Captain Marvel is the MCU’s highly anticipated first female solo film. Lately, female-led and minority-led films have become more desirable in light of the successes of Wonder Woman (2017) and Black Panther (2018). And, with a huge number of women on staff, the film avoids a lot of trappings that female-led films tend to fall into.
That being said, Disney obviously wasn’t too concerned with that. All of the previews before the movie either had a female or minority lead/storyline, save for Shazam! which opens April 5th. This is a terrible choice as it establishes that the movie is meant for women/minorities rather than “mainstream”. These previews were not what you’ll see before Avengers: Endgame, which opens April 26.
Already there have been concerns with Captain Marvel opening so close to Avengers: Endgame. Last year, Black Panther premiered in February, but Captain Marvel is almost a full month later (Infinity War opened April 27). She’s being hyped as bringing a new level of strength and power to the MCU, but there are concerns she will be overwhelmed by Endgame, even if she is set to play a large part in it. (Not that we’ve seen her in any of the trailers.)
That she brings a new level of strength is not an exaggeration. The movie is different from previous MCU and other superhero origin films, which although refreshing, felt a little slow to me and left me chomping at the bit for baby Fury (who does lose his eye in this movie). Directors/Writers Anna Boden and Ryan Fleck (with additional writers Geneva Robertson-Dworet, Nicole Perlman, and Meg LeFauve) do some creative storytelling both in writing and visually. The use of CGI is appropriate and well done, especially the de-aging of Clark Gregg and Samuel L. Jackson (with the 1995 setting, I definitely felt some Pulp Fiction (1994) moments).
This movie had me very excited going in and I’m still very excited. Captain Marvel depicts a strong woman as something to be expected, not an exception, and continuously shows her to be more than a match for her male counterparts. Brie Larson’s Carol Danvers has some definite Buffy (1997-2003) moments, approaching almost every fight with a smirk and a witty comment, though she does not have a male romantic lead to distract her. The humor is what you’d expect for MCU, but no less funny, with a soundtrack to rival Guardians of the Galaxy (2014). It’s primarily female artists chosen with a very clear nod to the early 90s.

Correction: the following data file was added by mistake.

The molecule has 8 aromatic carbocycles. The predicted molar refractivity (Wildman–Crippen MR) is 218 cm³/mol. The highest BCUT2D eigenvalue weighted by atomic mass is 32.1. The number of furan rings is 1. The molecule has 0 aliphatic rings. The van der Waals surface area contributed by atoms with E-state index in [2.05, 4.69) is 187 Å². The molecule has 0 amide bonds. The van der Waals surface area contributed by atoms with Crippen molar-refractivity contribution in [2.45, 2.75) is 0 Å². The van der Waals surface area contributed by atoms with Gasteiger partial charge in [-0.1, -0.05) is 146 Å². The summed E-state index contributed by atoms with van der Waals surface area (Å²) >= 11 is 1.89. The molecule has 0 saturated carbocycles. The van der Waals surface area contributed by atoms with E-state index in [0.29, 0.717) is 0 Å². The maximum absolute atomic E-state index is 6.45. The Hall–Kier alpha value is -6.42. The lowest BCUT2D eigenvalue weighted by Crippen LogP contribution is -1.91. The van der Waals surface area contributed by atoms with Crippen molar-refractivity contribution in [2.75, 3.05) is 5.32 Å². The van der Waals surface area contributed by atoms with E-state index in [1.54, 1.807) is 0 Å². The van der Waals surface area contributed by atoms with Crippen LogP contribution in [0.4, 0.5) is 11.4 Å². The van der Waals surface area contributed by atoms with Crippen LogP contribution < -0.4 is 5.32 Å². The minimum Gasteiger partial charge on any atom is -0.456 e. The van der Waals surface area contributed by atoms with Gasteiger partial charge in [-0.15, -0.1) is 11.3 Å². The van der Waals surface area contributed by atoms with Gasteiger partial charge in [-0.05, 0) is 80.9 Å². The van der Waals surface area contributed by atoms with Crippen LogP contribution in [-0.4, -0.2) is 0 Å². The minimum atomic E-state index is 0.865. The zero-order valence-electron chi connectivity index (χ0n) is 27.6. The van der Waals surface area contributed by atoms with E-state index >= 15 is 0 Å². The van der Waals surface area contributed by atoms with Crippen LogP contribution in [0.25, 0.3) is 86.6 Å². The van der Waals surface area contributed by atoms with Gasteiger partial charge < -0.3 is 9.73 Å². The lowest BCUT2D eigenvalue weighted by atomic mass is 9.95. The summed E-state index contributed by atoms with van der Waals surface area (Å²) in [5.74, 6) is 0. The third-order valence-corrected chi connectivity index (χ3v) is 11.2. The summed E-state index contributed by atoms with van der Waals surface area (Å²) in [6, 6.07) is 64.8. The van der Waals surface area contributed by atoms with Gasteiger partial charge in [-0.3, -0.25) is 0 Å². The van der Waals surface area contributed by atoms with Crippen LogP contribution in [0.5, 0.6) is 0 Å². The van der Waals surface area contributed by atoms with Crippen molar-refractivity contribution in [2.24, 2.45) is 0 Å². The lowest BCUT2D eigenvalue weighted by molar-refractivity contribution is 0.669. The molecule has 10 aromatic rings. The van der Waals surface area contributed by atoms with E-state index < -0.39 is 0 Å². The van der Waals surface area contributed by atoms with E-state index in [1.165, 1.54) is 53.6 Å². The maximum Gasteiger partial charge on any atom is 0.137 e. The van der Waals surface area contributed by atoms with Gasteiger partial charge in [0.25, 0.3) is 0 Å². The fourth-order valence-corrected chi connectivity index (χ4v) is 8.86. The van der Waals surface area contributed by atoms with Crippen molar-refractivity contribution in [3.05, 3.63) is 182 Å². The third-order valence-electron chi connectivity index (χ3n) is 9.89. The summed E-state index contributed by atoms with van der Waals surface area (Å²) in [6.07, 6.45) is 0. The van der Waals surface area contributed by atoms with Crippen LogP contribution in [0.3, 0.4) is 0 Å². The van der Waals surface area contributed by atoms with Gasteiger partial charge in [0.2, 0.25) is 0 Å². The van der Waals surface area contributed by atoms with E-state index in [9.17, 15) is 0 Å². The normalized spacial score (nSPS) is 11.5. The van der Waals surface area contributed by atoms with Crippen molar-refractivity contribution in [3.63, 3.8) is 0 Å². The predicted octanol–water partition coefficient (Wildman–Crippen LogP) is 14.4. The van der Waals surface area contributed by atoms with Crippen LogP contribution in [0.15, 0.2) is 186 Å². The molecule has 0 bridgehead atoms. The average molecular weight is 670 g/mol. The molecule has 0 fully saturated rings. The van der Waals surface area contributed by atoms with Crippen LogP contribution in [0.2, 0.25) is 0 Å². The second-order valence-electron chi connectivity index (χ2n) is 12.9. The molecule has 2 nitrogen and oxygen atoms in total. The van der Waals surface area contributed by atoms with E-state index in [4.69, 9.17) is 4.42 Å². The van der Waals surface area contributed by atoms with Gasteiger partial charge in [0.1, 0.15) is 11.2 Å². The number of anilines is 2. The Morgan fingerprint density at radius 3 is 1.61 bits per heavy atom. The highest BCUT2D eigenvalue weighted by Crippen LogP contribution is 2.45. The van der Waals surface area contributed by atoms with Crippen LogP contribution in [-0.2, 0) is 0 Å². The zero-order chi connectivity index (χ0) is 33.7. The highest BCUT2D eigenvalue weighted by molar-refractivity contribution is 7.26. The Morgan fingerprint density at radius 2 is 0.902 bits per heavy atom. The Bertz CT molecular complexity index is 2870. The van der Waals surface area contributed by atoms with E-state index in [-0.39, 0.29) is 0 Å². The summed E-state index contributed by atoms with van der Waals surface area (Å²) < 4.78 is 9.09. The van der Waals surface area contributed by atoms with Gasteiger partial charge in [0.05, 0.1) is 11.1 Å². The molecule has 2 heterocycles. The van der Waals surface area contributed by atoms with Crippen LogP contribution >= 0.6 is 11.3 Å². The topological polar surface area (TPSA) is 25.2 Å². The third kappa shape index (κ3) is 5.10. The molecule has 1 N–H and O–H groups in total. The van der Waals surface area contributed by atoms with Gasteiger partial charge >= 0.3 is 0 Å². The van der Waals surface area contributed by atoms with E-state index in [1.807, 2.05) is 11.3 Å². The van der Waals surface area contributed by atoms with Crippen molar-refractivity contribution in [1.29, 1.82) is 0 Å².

Without giving too much away, Captain Marvel had some surprising twists and authentically sincere moments. What’s really fun is seeing how/why things are the way they are in the MCU. There are some creative changes to the character’s original backstory, but it works, although there are also some moments and inconsistencies that make you wonder if the original script/cut was different than what’s presented. In addition to seeing 90s Shield (though no appearance from founder Peggy Carter) and getting a closer look at the Kree Empire, Captain Marvel also introduces the alien race, the Skrulls, who are shapeshifters, and slips in a young Monica Rambeau, who also takes up the Captain Marvel mantle in the comics.
Basically, this is a movie you need to see! For many reasons! First, because it was something fun and refreshing. Second, because of the female lead. Third, because of the number of women attached creatively to the project. While DCEU hasn’t been afraid to bring in female directors (and capitalize on female leads), Marvel/Disney still seems wary. While I doubt Captain Marvel will be nominated for Best Picture like Black Panther was (although I could see it in some of the other categories), I think it has the potential to be just as powerful for the industry.
The last thing I want to mention is how important it is to stay for the mid and end credit scenes. Both are relevant to the Infinity War/Endgame plot line and definite must-sees. Also, be prepared for a heartwarming tribute to Stan Lee, who filmed his cameo before his death in November.
This review is written the morning after I saw a “midnight” showing (7 pm on Thursday, thank you– some of us have to be up at 6 am), so I’ve only watched it once, but am eager to see it again. I typically try to watch a creative property multiple times before writing a review, so this is perhaps not as in depth as I might go on specific aspects. Regardless, Captain Marvel does bring something new and different to a well-established universe, both in terms of content and in terms of film as an art.